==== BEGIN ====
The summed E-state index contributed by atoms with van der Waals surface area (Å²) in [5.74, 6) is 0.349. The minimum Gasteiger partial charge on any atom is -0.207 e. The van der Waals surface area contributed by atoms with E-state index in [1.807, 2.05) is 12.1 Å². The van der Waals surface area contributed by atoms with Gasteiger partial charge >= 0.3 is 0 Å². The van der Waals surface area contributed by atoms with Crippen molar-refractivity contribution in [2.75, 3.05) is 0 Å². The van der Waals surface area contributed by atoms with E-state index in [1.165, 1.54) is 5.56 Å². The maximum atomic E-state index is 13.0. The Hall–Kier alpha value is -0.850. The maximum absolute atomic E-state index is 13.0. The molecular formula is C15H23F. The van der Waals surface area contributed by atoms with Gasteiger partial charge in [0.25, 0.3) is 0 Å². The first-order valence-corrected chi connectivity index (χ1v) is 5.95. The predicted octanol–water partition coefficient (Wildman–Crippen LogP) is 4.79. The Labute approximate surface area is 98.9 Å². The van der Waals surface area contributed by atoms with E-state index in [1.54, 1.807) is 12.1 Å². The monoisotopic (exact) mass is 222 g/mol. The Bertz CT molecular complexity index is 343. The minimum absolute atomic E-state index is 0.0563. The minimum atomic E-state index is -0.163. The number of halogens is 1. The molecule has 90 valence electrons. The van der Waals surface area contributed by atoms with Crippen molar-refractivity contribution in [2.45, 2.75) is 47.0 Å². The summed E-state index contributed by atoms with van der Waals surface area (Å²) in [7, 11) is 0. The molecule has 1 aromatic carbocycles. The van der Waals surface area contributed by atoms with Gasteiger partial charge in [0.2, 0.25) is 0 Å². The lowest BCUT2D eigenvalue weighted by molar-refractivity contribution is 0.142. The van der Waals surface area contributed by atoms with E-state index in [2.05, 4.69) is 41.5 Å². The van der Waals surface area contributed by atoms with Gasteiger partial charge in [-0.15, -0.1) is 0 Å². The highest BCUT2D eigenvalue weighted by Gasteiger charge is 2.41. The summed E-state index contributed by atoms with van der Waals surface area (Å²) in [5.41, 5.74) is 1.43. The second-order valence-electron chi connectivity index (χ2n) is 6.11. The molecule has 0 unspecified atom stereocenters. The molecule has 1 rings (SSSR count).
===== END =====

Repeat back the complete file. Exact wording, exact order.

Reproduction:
The summed E-state index contributed by atoms with van der Waals surface area (Å²) in [5.74, 6) is 0.349. The minimum Gasteiger partial charge on any atom is -0.207 e. The van der Waals surface area contributed by atoms with E-state index in [1.807, 2.05) is 12.1 Å². The van der Waals surface area contributed by atoms with Gasteiger partial charge >= 0.3 is 0 Å². The van der Waals surface area contributed by atoms with Crippen molar-refractivity contribution in [2.75, 3.05) is 0 Å². The van der Waals surface area contributed by atoms with E-state index in [1.165, 1.54) is 5.56 Å². The maximum atomic E-state index is 13.0. The Hall–Kier alpha value is -0.850. The maximum absolute atomic E-state index is 13.0. The molecular formula is C15H23F. The van der Waals surface area contributed by atoms with Gasteiger partial charge in [0.25, 0.3) is 0 Å². The first-order valence-corrected chi connectivity index (χ1v) is 5.95. The predicted octanol–water partition coefficient (Wildman–Crippen LogP) is 4.79. The Labute approximate surface area is 98.9 Å². The van der Waals surface area contributed by atoms with E-state index in [1.54, 1.807) is 12.1 Å². The monoisotopic (exact) mass is 222 g/mol. The Bertz CT molecular complexity index is 343. The minimum absolute atomic E-state index is 0.0563. The minimum atomic E-state index is -0.163. The number of halogens is 1. The molecule has 90 valence electrons. The van der Waals surface area contributed by atoms with Crippen molar-refractivity contribution in [2.45, 2.75) is 47.0 Å². The summed E-state index contributed by atoms with van der Waals surface area (Å²) in [7, 11) is 0. The molecule has 1 aromatic carbocycles. The van der Waals surface area contributed by atoms with Gasteiger partial charge in [0.2, 0.25) is 0 Å². The lowest BCUT2D eigenvalue weighted by molar-refractivity contribution is 0.142. The van der Waals surface area contributed by atoms with E-state index in [2.05, 4.69) is 41.5 Å². The van der Waals surface area contributed by atoms with Gasteiger partial charge in [-0.15, -0.1) is 0 Å². The highest BCUT2D eigenvalue weighted by Gasteiger charge is 2.41. The summed E-state index contributed by atoms with van der Waals surface area (Å²) in [5.41, 5.74) is 1.43. The second-order valence-electron chi connectivity index (χ2n) is 6.11. The molecule has 0 unspecified atom stereocenters. The molecule has 1 rings (SSSR count).